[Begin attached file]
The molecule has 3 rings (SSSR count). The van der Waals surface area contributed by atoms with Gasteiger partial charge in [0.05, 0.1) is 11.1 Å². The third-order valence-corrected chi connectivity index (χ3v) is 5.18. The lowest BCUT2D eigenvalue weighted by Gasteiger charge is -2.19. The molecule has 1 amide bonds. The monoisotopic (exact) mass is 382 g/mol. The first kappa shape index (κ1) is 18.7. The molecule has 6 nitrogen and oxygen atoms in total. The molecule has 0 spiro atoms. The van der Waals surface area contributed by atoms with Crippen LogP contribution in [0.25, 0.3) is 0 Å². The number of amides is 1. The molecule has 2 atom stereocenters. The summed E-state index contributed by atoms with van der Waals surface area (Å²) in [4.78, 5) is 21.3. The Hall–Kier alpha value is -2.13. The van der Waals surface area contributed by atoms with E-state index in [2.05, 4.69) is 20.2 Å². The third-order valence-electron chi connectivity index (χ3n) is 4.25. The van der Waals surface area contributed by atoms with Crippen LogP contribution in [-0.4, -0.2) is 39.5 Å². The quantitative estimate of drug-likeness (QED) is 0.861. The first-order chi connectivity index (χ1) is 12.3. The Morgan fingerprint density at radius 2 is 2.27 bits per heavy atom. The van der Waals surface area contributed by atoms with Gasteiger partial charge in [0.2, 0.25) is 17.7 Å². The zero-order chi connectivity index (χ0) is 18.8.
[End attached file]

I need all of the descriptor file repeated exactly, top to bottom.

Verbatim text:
The molecule has 3 rings (SSSR count). The van der Waals surface area contributed by atoms with Gasteiger partial charge in [0.05, 0.1) is 11.1 Å². The third-order valence-corrected chi connectivity index (χ3v) is 5.18. The lowest BCUT2D eigenvalue weighted by Gasteiger charge is -2.19. The molecule has 1 amide bonds. The monoisotopic (exact) mass is 382 g/mol. The first kappa shape index (κ1) is 18.7. The molecule has 6 nitrogen and oxygen atoms in total. The molecule has 0 spiro atoms. The van der Waals surface area contributed by atoms with Crippen LogP contribution in [0.25, 0.3) is 0 Å². The number of amides is 1. The molecule has 2 atom stereocenters. The summed E-state index contributed by atoms with van der Waals surface area (Å²) in [4.78, 5) is 21.3. The Hall–Kier alpha value is -2.13. The van der Waals surface area contributed by atoms with E-state index in [2.05, 4.69) is 20.2 Å². The third-order valence-electron chi connectivity index (χ3n) is 4.25. The van der Waals surface area contributed by atoms with Crippen LogP contribution in [-0.4, -0.2) is 39.5 Å². The quantitative estimate of drug-likeness (QED) is 0.861. The first-order chi connectivity index (χ1) is 12.3. The Morgan fingerprint density at radius 2 is 2.27 bits per heavy atom. The van der Waals surface area contributed by atoms with Gasteiger partial charge in [0.2, 0.25) is 17.7 Å². The zero-order chi connectivity index (χ0) is 18.8.